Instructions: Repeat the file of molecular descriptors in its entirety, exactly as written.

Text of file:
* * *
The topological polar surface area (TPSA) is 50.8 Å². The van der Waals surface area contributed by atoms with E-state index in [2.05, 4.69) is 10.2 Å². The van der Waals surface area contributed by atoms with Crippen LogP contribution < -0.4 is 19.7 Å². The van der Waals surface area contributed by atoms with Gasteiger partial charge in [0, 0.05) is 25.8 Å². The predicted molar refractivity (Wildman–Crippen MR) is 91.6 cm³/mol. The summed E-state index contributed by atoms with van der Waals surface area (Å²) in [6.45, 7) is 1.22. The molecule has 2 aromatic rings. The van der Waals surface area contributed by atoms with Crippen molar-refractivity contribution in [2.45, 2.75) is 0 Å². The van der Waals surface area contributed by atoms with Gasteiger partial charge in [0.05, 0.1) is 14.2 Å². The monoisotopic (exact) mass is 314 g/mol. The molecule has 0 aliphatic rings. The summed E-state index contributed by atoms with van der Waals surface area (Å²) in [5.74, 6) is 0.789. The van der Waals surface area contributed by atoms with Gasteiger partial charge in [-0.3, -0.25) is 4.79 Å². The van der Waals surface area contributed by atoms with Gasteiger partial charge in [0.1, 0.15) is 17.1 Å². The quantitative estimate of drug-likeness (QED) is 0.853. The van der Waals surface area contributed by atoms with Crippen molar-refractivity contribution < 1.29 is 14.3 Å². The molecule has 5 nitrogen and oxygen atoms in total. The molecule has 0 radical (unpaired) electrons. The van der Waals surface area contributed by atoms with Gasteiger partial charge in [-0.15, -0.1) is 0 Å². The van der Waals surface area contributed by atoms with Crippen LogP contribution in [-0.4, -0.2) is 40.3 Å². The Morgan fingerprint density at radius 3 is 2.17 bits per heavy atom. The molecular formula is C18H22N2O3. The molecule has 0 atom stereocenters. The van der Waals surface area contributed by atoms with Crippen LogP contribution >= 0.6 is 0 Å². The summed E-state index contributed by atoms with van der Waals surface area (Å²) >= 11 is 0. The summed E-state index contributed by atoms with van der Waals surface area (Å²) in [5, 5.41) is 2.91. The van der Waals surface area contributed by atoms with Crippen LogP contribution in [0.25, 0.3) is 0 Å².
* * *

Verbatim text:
The topological polar surface area (TPSA) is 50.8 Å². The van der Waals surface area contributed by atoms with E-state index in [2.05, 4.69) is 10.2 Å². The van der Waals surface area contributed by atoms with Crippen LogP contribution < -0.4 is 19.7 Å². The van der Waals surface area contributed by atoms with Gasteiger partial charge in [0, 0.05) is 25.8 Å². The predicted molar refractivity (Wildman–Crippen MR) is 91.6 cm³/mol. The summed E-state index contributed by atoms with van der Waals surface area (Å²) in [6.45, 7) is 1.22. The molecule has 2 aromatic rings. The van der Waals surface area contributed by atoms with Crippen molar-refractivity contribution in [2.45, 2.75) is 0 Å². The van der Waals surface area contributed by atoms with Gasteiger partial charge in [0.05, 0.1) is 14.2 Å². The monoisotopic (exact) mass is 314 g/mol. The molecule has 0 aliphatic rings. The summed E-state index contributed by atoms with van der Waals surface area (Å²) in [5.74, 6) is 0.789. The van der Waals surface area contributed by atoms with Gasteiger partial charge in [-0.3, -0.25) is 4.79 Å². The van der Waals surface area contributed by atoms with Gasteiger partial charge in [0.1, 0.15) is 17.1 Å². The quantitative estimate of drug-likeness (QED) is 0.853. The van der Waals surface area contributed by atoms with Crippen molar-refractivity contribution < 1.29 is 14.3 Å². The molecule has 5 nitrogen and oxygen atoms in total. The molecule has 0 radical (unpaired) electrons. The van der Waals surface area contributed by atoms with Gasteiger partial charge in [-0.15, -0.1) is 0 Å². The van der Waals surface area contributed by atoms with Crippen LogP contribution in [-0.4, -0.2) is 40.3 Å². The Morgan fingerprint density at radius 3 is 2.17 bits per heavy atom. The molecular formula is C18H22N2O3. The molecule has 0 atom stereocenters. The van der Waals surface area contributed by atoms with Crippen LogP contribution >= 0.6 is 0 Å². The summed E-state index contributed by atoms with van der Waals surface area (Å²) >= 11 is 0. The summed E-state index contributed by atoms with van der Waals surface area (Å²) in [5, 5.41) is 2.91. The van der Waals surface area contributed by atoms with Crippen LogP contribution in [0.25, 0.3) is 0 Å².